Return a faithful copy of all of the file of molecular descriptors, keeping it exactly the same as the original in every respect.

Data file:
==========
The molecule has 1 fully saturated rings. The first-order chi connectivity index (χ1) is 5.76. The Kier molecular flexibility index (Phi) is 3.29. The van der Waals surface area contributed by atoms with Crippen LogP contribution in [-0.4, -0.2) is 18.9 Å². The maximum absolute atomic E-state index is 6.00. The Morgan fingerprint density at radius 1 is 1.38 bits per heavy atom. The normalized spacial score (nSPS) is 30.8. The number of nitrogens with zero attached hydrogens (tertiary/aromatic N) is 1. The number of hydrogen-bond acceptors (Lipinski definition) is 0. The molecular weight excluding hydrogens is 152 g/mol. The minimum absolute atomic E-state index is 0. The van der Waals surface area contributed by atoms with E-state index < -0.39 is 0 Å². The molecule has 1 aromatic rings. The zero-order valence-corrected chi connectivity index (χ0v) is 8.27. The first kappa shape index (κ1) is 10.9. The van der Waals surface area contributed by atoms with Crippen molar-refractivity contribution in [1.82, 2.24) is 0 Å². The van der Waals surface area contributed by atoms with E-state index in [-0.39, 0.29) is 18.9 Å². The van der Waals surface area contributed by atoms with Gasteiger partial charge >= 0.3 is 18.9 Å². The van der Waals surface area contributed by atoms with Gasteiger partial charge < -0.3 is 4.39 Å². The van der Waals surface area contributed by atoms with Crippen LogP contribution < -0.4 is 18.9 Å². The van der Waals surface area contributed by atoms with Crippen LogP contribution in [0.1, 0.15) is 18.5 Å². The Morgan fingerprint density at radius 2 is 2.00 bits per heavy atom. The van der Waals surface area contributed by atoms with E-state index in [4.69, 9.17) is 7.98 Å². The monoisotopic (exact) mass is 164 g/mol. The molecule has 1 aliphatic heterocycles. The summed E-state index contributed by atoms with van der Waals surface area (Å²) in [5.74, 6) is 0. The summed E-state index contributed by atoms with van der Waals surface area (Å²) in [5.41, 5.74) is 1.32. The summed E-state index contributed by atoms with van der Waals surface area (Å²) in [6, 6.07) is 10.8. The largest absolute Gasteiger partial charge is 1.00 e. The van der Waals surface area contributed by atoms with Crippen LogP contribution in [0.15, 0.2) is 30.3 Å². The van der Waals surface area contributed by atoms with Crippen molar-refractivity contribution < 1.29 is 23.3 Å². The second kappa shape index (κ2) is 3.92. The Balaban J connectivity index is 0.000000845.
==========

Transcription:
The molecule has 1 fully saturated rings. The first-order chi connectivity index (χ1) is 5.76. The Kier molecular flexibility index (Phi) is 3.29. The van der Waals surface area contributed by atoms with Crippen LogP contribution in [-0.4, -0.2) is 18.9 Å². The maximum absolute atomic E-state index is 6.00. The Morgan fingerprint density at radius 1 is 1.38 bits per heavy atom. The normalized spacial score (nSPS) is 30.8. The number of nitrogens with zero attached hydrogens (tertiary/aromatic N) is 1. The number of hydrogen-bond acceptors (Lipinski definition) is 0. The molecular weight excluding hydrogens is 152 g/mol. The minimum absolute atomic E-state index is 0. The van der Waals surface area contributed by atoms with E-state index < -0.39 is 0 Å². The molecule has 1 aromatic rings. The zero-order valence-corrected chi connectivity index (χ0v) is 8.27. The first kappa shape index (κ1) is 10.9. The van der Waals surface area contributed by atoms with Crippen molar-refractivity contribution in [1.82, 2.24) is 0 Å². The van der Waals surface area contributed by atoms with E-state index in [-0.39, 0.29) is 18.9 Å². The van der Waals surface area contributed by atoms with Gasteiger partial charge >= 0.3 is 18.9 Å². The van der Waals surface area contributed by atoms with Gasteiger partial charge < -0.3 is 4.39 Å². The van der Waals surface area contributed by atoms with Crippen LogP contribution < -0.4 is 18.9 Å². The van der Waals surface area contributed by atoms with Crippen LogP contribution in [0.1, 0.15) is 18.5 Å². The Morgan fingerprint density at radius 2 is 2.00 bits per heavy atom. The van der Waals surface area contributed by atoms with E-state index in [4.69, 9.17) is 7.98 Å². The monoisotopic (exact) mass is 164 g/mol. The molecule has 1 aliphatic heterocycles. The summed E-state index contributed by atoms with van der Waals surface area (Å²) in [5.74, 6) is 0. The summed E-state index contributed by atoms with van der Waals surface area (Å²) in [5.41, 5.74) is 1.32. The summed E-state index contributed by atoms with van der Waals surface area (Å²) in [6, 6.07) is 10.8. The largest absolute Gasteiger partial charge is 1.00 e. The van der Waals surface area contributed by atoms with Crippen LogP contribution in [0.15, 0.2) is 30.3 Å². The van der Waals surface area contributed by atoms with Crippen molar-refractivity contribution < 1.29 is 23.3 Å². The second kappa shape index (κ2) is 3.92. The Balaban J connectivity index is 0.000000845.